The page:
“Not shocked” amid false fraud claims

Senator Mitt Romney, R-Utah, told CNBC that he was “not surprised” to hear news of Attorney General William Barr’s resignation from the Justice Department.

“It was clear that part of the [Trump] Administration was a challenging job for him to say the least, “said Romney.” I’m not surprised that he was no longer able to connect to the process that is now running. ”

President Donald Trump brought the news of Barr’s resignation on Twitter, saying he would be leaving the Justice Department before Christmas. It comes less than two weeks after the attorney general denied the president’s unsubstantiated claims that the election was rigged and the FBI found no evidence of widespread electoral fraud.

Romney added that he was “concerned” about the “democracy cause” not only in the United States but around the world when it comes to the president’s false electoral fraud claims.

“The biggest concern I have is that people here really believe that this election was stolen somehow, and there is no evidence, and the president said it was stolen even before election day,” said Romney during a taped interview Monday night on The News with Shepard Smith. “What’s going on now, I’m afraid, is terribly daunting for people around the world.”

Romney is also part of the bipartisan group of lawmakers who launched the $ 908 billion two-part stimulus package. Legislators are now splitting the original $ 908 billion bipartisan proposal into two bills, putting everything they can agree on in one bill and everything they disagree on in another bill. Romney told host Shepard Smith that he believes there is a chance to pass.

“You actually see a number of people coming in with support,” Romney said. “We hope that this will be achieved either in whole or in part, and that the help will reach people who are in dire need of it.”

As part of the potential compromise, states would receive $ 160 billion in three installments over the next six months. The payments would depend in part on the population and how much money each state has actually lost. The bill would raise the bar for lawsuits against companies, but this protection would only last for the duration of the pandemic.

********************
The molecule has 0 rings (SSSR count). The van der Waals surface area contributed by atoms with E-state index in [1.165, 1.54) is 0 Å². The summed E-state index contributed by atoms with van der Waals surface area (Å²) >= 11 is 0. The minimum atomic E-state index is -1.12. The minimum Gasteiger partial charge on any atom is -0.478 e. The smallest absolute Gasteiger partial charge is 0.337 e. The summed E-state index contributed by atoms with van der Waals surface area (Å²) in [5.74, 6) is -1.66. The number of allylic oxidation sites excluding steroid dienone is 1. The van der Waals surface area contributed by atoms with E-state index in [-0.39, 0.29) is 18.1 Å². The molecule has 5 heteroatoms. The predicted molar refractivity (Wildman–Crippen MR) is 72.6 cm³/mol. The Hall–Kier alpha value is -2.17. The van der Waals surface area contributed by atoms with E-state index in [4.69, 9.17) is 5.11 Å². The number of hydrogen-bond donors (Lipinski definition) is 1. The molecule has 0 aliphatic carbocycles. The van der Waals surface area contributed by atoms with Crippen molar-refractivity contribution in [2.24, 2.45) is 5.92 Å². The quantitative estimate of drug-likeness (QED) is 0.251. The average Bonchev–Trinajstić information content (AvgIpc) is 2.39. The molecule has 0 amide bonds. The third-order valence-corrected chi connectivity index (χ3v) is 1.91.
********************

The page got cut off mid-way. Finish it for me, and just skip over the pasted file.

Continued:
Some of the broadly agreed items, including $ 748 billion for unemployment benefits, small business, vaccines and education, have been grouped into a separate bill. However, neither House Speaker Nancy Pelosi, D-Calif., Nor Senate Majority Leader Mitch McConnell, R-Ky., Have agreed to put the bipartisan compromise to a vote and Romney said it was not yet confident that either guide would do so.

“We have people who will lose their unemployment insurance the day after Christmas, and preventing it from happening is a high priority,” said Romney. “We want help for people who also need spiritual aid facilities, we urgently need help for small businesses, and we have a lot of businesses just clinging to it. So this is another round of small business PPP grants and loans . ”

Stimulus testing is not included in the bipartisan compromise. Romney noted that help will be given to the people who need the money to pay rent and eat.

“Sending checks to people who don’t need them isn’t as high a priority for us as sending checks to people who are unemployed, unable to pay rent and looking for food,” said Romney.

It has been 262 days since the last relief bill, and the nation has passed another dire milestone. The coronavirus pandemic has killed more than 300,000 people in the United States since February. More than one in ten deaths has been reported since early December, and over the course of the pandemic, the US has recorded an average of 1,000 deaths per day, according to a CNBC analysis of Johns Hopkins data.

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